The Science Journal of the American Association for Respiratory Care

2010 OPEN FORUM Abstracts


Clarence Finch, Hollie Lampton, Christine Carbaugh, Kristen J. Price; Respiratory Care, MD Anderson Cancer Center, Houston, TX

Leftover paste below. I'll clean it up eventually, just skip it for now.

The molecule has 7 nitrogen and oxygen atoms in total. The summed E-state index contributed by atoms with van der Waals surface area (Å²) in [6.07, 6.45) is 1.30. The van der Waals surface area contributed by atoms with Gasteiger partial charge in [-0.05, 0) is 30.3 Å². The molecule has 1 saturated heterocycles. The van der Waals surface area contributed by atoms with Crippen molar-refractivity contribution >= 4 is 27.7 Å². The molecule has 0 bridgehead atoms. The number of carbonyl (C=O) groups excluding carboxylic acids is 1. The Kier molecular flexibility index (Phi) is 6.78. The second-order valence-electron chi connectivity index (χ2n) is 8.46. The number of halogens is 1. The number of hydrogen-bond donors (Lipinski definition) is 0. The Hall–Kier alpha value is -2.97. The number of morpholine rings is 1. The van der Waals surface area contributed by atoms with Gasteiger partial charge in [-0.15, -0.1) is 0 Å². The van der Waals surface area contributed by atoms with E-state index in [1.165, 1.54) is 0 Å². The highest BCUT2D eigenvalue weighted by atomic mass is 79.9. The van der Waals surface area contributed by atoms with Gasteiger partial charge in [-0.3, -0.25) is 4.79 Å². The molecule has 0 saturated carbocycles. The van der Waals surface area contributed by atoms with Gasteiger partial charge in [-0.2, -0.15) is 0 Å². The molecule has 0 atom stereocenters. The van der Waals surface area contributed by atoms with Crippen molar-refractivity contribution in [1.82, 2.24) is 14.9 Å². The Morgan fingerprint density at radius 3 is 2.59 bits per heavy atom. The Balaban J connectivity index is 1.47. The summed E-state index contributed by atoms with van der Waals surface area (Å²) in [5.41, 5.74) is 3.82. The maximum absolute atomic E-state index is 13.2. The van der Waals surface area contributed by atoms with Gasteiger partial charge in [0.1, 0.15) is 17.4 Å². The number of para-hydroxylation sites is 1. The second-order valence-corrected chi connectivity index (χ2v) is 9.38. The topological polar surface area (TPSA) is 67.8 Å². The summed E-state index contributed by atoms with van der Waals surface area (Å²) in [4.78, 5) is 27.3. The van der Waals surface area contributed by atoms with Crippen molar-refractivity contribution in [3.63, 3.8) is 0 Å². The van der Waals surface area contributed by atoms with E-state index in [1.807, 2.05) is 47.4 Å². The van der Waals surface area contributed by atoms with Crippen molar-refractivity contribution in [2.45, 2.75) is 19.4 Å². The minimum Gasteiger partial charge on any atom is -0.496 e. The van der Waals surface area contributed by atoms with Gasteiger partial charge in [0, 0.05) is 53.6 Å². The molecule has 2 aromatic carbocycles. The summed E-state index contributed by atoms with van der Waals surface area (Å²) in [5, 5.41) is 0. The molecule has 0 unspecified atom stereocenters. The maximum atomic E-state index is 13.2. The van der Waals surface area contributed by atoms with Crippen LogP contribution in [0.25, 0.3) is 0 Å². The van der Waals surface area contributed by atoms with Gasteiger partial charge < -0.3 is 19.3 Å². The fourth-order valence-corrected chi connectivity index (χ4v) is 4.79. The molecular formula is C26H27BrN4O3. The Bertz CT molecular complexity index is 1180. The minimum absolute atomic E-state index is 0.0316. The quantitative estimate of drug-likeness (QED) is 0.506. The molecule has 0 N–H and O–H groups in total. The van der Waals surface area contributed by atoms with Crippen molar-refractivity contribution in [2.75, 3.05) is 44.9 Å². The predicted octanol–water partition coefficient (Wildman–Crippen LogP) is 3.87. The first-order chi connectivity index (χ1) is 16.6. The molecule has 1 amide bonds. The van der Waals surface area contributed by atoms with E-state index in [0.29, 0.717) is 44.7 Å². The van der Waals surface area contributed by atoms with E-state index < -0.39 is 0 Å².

Introduction: Measuring employee productivity is one method of justifying staffing levels in respiratory care departments. But how do these levels of productivity relate to the revenue generated by each respiratory therapist? This study explores that question. We hypothesize that a correlation exists between an employeeÂ’s monthly productivity and the billing units he/she generates. Methods: For this study, we collected data on a population of 38 respiratory therapists in an 8 month period. A simple regression analysis was performed to determine if employee average monthly productivity, as measured by the ratio of total treatment time to total time worked (minutes), could be used to predict average monthly billing units (dollars). The employees were then divided into one of three groups based on primary work location: Floor (inpatient units), ICU (intensive care unit), or Both (a combination of both areas). A simple regression analysis was performed for each group using the same variables as the previous model. The division and analysis process was repeated with the groups Day Shift (employees working 7:00am to 7:00pm) and Night Shift (employees working 7:00pm to 7:00am). Finally, a multiple regression test was performed on the 15 ICU respiratory therapists. The independent variables were productivity and average monthly ventilator hours; the dependent variable remained billing units. Results: The overall regression test of the correlation between productivity and billing units showed no statistical significance (p > .010). When the employees were divided by work area, the group working on the floor exhibited statistical correlation with billing units (p < 0.001), while the groups working in the ICU (p > 0.500) and both areas (p > 0.500) did not. Day shift employee productivity showed statistical correlation with billing units (p < 0.001), but night shift productivity showed no correlation (p > 0.500). Further analysis of the ICU respiratory therapists showed no correlation (p > .050) between productivity, ventilator hours, and billing units. Conclusion: In this analysis, we found that employee productivity can be used to predict potential billing units generated by respiratory therapists who treat patients on inpatient floors or who work on the day shift, but not for respiratory therapists working in the ICU or on the night shift. Further research is needed to find prediction factors for ICU and night shift employees. Sponsored Research - None